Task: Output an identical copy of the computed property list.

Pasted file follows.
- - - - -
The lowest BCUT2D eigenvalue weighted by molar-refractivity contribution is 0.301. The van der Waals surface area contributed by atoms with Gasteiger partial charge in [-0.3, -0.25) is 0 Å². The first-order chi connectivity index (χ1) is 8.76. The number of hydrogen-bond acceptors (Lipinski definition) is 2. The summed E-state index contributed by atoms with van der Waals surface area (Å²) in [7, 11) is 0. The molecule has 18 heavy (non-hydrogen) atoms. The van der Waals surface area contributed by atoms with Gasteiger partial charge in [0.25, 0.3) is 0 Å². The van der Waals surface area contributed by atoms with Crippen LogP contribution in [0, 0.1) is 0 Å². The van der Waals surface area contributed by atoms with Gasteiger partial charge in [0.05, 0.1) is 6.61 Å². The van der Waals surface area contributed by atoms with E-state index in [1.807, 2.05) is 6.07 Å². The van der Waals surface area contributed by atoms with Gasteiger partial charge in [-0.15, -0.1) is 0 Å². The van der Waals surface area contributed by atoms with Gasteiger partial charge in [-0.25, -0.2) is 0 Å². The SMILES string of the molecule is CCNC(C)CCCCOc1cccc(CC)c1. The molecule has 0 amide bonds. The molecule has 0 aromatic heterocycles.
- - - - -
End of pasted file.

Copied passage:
The lowest BCUT2D eigenvalue weighted by molar-refractivity contribution is 0.301. The van der Waals surface area contributed by atoms with Gasteiger partial charge in [-0.3, -0.25) is 0 Å². The first-order chi connectivity index (χ1) is 8.76. The number of hydrogen-bond acceptors (Lipinski definition) is 2. The summed E-state index contributed by atoms with van der Waals surface area (Å²) in [7, 11) is 0. The molecule has 18 heavy (non-hydrogen) atoms. The van der Waals surface area contributed by atoms with Gasteiger partial charge in [0.25, 0.3) is 0 Å². The van der Waals surface area contributed by atoms with Crippen LogP contribution in [0, 0.1) is 0 Å². The van der Waals surface area contributed by atoms with Gasteiger partial charge in [0.05, 0.1) is 6.61 Å². The van der Waals surface area contributed by atoms with E-state index in [1.807, 2.05) is 6.07 Å². The van der Waals surface area contributed by atoms with Gasteiger partial charge in [-0.15, -0.1) is 0 Å². The van der Waals surface area contributed by atoms with Gasteiger partial charge in [-0.25, -0.2) is 0 Å². The SMILES string of the molecule is CCNC(C)CCCCOc1cccc(CC)c1. The molecule has 0 amide bonds. The molecule has 0 aromatic heterocycles.